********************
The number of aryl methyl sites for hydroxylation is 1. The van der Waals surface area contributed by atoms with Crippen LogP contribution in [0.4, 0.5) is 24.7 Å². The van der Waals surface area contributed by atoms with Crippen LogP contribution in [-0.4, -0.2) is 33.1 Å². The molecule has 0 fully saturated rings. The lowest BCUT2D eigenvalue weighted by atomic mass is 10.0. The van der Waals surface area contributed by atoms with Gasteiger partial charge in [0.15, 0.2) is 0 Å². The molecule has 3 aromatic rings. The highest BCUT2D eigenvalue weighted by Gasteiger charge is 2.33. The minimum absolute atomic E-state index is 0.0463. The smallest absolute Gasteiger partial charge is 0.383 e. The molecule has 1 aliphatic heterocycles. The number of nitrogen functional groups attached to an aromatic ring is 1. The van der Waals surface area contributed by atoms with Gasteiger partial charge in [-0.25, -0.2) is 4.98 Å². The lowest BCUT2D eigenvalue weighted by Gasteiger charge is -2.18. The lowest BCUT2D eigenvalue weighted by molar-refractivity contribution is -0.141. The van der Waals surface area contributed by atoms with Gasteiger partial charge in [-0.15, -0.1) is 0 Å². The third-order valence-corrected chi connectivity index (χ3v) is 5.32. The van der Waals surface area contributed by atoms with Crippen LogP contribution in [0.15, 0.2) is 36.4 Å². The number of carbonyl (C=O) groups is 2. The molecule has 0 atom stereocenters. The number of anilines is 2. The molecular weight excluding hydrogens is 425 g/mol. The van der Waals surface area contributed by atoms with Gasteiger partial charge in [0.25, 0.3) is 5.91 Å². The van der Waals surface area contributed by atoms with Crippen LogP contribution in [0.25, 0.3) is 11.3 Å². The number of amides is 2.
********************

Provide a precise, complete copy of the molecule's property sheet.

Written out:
The number of aryl methyl sites for hydroxylation is 1. The van der Waals surface area contributed by atoms with Crippen LogP contribution in [0.4, 0.5) is 24.7 Å². The van der Waals surface area contributed by atoms with Crippen LogP contribution in [-0.4, -0.2) is 33.1 Å². The molecule has 0 fully saturated rings. The lowest BCUT2D eigenvalue weighted by atomic mass is 10.0. The van der Waals surface area contributed by atoms with Gasteiger partial charge in [0.15, 0.2) is 0 Å². The molecule has 3 aromatic rings. The highest BCUT2D eigenvalue weighted by Gasteiger charge is 2.33. The minimum absolute atomic E-state index is 0.0463. The smallest absolute Gasteiger partial charge is 0.383 e. The molecule has 1 aliphatic heterocycles. The number of nitrogen functional groups attached to an aromatic ring is 1. The van der Waals surface area contributed by atoms with Gasteiger partial charge in [-0.25, -0.2) is 4.98 Å². The lowest BCUT2D eigenvalue weighted by Gasteiger charge is -2.18. The lowest BCUT2D eigenvalue weighted by molar-refractivity contribution is -0.141. The van der Waals surface area contributed by atoms with Gasteiger partial charge in [-0.15, -0.1) is 0 Å². The third-order valence-corrected chi connectivity index (χ3v) is 5.32. The van der Waals surface area contributed by atoms with Crippen LogP contribution in [0.15, 0.2) is 36.4 Å². The number of carbonyl (C=O) groups is 2. The molecule has 0 atom stereocenters. The number of anilines is 2. The molecular weight excluding hydrogens is 425 g/mol. The van der Waals surface area contributed by atoms with Gasteiger partial charge in [0.25, 0.3) is 5.91 Å². The van der Waals surface area contributed by atoms with Crippen LogP contribution in [0.25, 0.3) is 11.3 Å². The number of amides is 2.